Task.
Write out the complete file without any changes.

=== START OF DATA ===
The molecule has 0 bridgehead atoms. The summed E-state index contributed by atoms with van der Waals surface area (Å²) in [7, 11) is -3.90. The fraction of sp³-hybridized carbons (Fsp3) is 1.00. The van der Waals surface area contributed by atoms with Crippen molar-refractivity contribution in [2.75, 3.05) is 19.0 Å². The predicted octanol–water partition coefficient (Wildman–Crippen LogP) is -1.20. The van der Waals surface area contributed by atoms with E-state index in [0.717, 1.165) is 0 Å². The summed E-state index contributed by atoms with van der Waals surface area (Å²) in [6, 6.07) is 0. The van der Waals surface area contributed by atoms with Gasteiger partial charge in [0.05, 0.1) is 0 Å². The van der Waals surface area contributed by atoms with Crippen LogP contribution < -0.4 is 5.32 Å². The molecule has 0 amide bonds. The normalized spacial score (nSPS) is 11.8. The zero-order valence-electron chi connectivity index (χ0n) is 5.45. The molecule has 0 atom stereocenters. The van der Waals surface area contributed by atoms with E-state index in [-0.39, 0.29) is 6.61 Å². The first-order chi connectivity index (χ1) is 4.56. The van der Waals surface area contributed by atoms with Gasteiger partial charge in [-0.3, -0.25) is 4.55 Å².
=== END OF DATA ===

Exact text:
The molecule has 0 bridgehead atoms. The summed E-state index contributed by atoms with van der Waals surface area (Å²) in [7, 11) is -3.90. The fraction of sp³-hybridized carbons (Fsp3) is 1.00. The van der Waals surface area contributed by atoms with Crippen molar-refractivity contribution in [2.75, 3.05) is 19.0 Å². The predicted octanol–water partition coefficient (Wildman–Crippen LogP) is -1.20. The van der Waals surface area contributed by atoms with E-state index in [0.717, 1.165) is 0 Å². The summed E-state index contributed by atoms with van der Waals surface area (Å²) in [6, 6.07) is 0. The van der Waals surface area contributed by atoms with Gasteiger partial charge in [0.05, 0.1) is 0 Å². The van der Waals surface area contributed by atoms with Crippen LogP contribution < -0.4 is 5.32 Å². The molecule has 0 amide bonds. The normalized spacial score (nSPS) is 11.8. The zero-order valence-electron chi connectivity index (χ0n) is 5.45. The molecule has 0 atom stereocenters. The van der Waals surface area contributed by atoms with E-state index in [-0.39, 0.29) is 6.61 Å². The first-order chi connectivity index (χ1) is 4.56. The van der Waals surface area contributed by atoms with Gasteiger partial charge in [-0.3, -0.25) is 4.55 Å².